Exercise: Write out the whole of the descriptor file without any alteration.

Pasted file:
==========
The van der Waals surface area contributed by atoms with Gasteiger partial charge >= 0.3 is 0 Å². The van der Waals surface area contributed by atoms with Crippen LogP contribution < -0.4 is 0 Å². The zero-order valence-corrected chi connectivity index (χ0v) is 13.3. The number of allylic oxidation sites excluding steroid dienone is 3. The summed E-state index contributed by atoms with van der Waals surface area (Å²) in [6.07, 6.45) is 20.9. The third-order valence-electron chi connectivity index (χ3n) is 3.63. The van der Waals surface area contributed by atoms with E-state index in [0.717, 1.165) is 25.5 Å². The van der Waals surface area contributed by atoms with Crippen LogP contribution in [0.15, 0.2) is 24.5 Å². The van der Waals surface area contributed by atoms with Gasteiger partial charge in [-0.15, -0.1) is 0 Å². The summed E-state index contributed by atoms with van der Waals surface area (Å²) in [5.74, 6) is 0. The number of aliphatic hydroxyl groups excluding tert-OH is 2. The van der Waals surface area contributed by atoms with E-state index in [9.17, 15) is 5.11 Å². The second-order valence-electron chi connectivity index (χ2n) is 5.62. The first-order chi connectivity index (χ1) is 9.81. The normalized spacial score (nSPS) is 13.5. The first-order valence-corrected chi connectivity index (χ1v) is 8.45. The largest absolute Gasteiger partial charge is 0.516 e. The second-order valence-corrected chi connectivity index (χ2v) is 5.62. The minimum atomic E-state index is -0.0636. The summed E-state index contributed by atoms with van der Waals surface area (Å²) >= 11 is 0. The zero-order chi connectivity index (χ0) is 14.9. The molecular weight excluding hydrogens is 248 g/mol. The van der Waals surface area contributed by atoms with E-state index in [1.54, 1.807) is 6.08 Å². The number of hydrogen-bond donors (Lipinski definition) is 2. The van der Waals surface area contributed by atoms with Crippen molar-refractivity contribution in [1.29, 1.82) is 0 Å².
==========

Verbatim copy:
The van der Waals surface area contributed by atoms with Gasteiger partial charge >= 0.3 is 0 Å². The van der Waals surface area contributed by atoms with Crippen LogP contribution < -0.4 is 0 Å². The zero-order valence-corrected chi connectivity index (χ0v) is 13.3. The number of allylic oxidation sites excluding steroid dienone is 3. The summed E-state index contributed by atoms with van der Waals surface area (Å²) in [6.07, 6.45) is 20.9. The third-order valence-electron chi connectivity index (χ3n) is 3.63. The van der Waals surface area contributed by atoms with E-state index in [0.717, 1.165) is 25.5 Å². The van der Waals surface area contributed by atoms with Crippen LogP contribution in [0.15, 0.2) is 24.5 Å². The van der Waals surface area contributed by atoms with Gasteiger partial charge in [-0.15, -0.1) is 0 Å². The summed E-state index contributed by atoms with van der Waals surface area (Å²) in [5.74, 6) is 0. The number of aliphatic hydroxyl groups excluding tert-OH is 2. The van der Waals surface area contributed by atoms with E-state index in [9.17, 15) is 5.11 Å². The second-order valence-electron chi connectivity index (χ2n) is 5.62. The first-order chi connectivity index (χ1) is 9.81. The normalized spacial score (nSPS) is 13.5. The first-order valence-corrected chi connectivity index (χ1v) is 8.45. The largest absolute Gasteiger partial charge is 0.516 e. The second-order valence-corrected chi connectivity index (χ2v) is 5.62. The minimum atomic E-state index is -0.0636. The summed E-state index contributed by atoms with van der Waals surface area (Å²) >= 11 is 0. The zero-order chi connectivity index (χ0) is 14.9. The molecular weight excluding hydrogens is 248 g/mol. The van der Waals surface area contributed by atoms with E-state index in [1.54, 1.807) is 6.08 Å². The number of hydrogen-bond donors (Lipinski definition) is 2. The van der Waals surface area contributed by atoms with Crippen molar-refractivity contribution in [1.29, 1.82) is 0 Å².